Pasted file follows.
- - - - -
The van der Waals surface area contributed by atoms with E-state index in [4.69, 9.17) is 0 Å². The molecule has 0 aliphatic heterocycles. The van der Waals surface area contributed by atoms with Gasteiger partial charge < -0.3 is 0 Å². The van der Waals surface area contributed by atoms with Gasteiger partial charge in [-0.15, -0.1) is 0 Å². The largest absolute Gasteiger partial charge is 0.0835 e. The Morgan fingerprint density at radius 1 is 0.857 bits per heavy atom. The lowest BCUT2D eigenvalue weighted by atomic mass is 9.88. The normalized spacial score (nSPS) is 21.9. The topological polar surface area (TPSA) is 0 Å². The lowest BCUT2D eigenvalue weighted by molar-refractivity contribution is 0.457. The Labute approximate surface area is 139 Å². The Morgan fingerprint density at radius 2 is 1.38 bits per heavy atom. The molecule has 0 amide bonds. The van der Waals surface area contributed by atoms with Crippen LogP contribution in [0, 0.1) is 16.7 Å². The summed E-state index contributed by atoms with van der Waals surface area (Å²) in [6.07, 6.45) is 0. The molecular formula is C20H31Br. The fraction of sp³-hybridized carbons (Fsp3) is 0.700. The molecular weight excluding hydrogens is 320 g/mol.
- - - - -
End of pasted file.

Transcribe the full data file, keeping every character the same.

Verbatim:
The van der Waals surface area contributed by atoms with E-state index in [4.69, 9.17) is 0 Å². The molecule has 0 aliphatic heterocycles. The van der Waals surface area contributed by atoms with Gasteiger partial charge < -0.3 is 0 Å². The van der Waals surface area contributed by atoms with Gasteiger partial charge in [-0.15, -0.1) is 0 Å². The largest absolute Gasteiger partial charge is 0.0835 e. The Morgan fingerprint density at radius 1 is 0.857 bits per heavy atom. The lowest BCUT2D eigenvalue weighted by atomic mass is 9.88. The normalized spacial score (nSPS) is 21.9. The topological polar surface area (TPSA) is 0 Å². The lowest BCUT2D eigenvalue weighted by molar-refractivity contribution is 0.457. The Labute approximate surface area is 139 Å². The Morgan fingerprint density at radius 2 is 1.38 bits per heavy atom. The molecule has 0 amide bonds. The van der Waals surface area contributed by atoms with Crippen LogP contribution in [0, 0.1) is 16.7 Å². The summed E-state index contributed by atoms with van der Waals surface area (Å²) in [6.07, 6.45) is 0. The molecular formula is C20H31Br. The fraction of sp³-hybridized carbons (Fsp3) is 0.700. The molecular weight excluding hydrogens is 320 g/mol.